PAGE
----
Patrick would also have harsh words for those who would criticize DACA recipients or claim that they don’t deserve a pathway to citizenship.

“People have to be educated about the undocumented people, may they be from Mexico, Guatemala or whatever. They're getting nothing [for free] that I know of … I tried but there was nothing there for me,” he argues

“It's totally disgraceful how people treat them and what people are saying about them. My daughter never got free anything since she came to this country apart from going to school. She never got health benefits, we had to bring her to the hospital when she got sick and had to pay the hospital.” 

Those on the DACA program should research other options available to them 

Image credit: iStock.

Image credit: iStock.

For now, those on the DACA program are warned not to rest on their laurels or wait to see if Congress will pass an act to protect them.

“All you can do is keep doing what you're doing. You've got to keep paying your taxes. You've got to keep on working away. You've got to renew the documentation you have for as long you're able to do it. You've got to hope for the best,” advises immigration attorney Lavery.

“You've got to literally pray that the government steps up and does something and enacts something that's going to give you a chance. You've also got to hope that the court makes sure that the information you gave the government isn't used against you.”

The EIIC is also advising DREAMers to keep their documentation up to date, as well as suggesting they look into other paths to legalization that may be open to them.

“Those who have DACA should really consider looking into their other options, potentially speak with counsel, credible individuals who can assist them and maybe look at their case overall,” offers John Stahl, the EIIC’s Director of Legal Services and Immigration Attorney.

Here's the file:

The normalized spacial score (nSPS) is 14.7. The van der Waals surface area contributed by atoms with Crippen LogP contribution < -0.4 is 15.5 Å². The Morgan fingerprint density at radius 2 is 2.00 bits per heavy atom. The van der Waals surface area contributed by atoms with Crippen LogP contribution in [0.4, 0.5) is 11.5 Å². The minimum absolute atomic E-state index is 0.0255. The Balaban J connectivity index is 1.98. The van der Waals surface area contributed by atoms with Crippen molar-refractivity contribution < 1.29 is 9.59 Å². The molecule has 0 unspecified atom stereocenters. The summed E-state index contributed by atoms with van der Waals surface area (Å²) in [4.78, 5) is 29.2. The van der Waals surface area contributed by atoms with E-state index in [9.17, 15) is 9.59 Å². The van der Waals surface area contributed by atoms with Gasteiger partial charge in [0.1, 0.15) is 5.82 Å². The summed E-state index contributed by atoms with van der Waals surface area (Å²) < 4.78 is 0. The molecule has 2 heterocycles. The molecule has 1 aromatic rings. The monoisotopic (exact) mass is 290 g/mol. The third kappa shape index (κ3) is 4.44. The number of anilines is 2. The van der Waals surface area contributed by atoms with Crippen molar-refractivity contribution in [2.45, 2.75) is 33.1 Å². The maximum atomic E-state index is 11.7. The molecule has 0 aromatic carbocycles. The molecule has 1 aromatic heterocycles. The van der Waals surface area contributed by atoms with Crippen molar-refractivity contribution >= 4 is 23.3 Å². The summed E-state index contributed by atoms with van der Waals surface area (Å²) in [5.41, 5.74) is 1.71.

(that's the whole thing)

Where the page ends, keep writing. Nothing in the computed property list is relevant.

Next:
“There are figures out there who say that somewhere in the range of 30% of those who hold DACA status are also eligible for some other immigration benefit and could potentially become legal through a pathway they're not aware of. It is something to consider as the program potentially winds down for them, to take a look at their situation and take their destiny into their own hands, absent any further action on it.”

DREAMers and anyone else working on their own immigration status should proceed with caution, however, and seek sounds advice from trusted sources before handing over any money.

“There are potentially unscrupulous individuals who might seek to take some money and then take advantage of individuals in this really, really dire scenario and we offer ourselves up as a resource to counter anything like that,” advises Dennehy.

“Usually what we say if it sounds too good to be true, it usually leans toward being too good to be true.

“We encourage people to reach out to us if they want a second opinion on something that they've heard either individually or in the community. That's the last thing we ever want to hear in our business, that somebody has been taken advantage of in that vein.”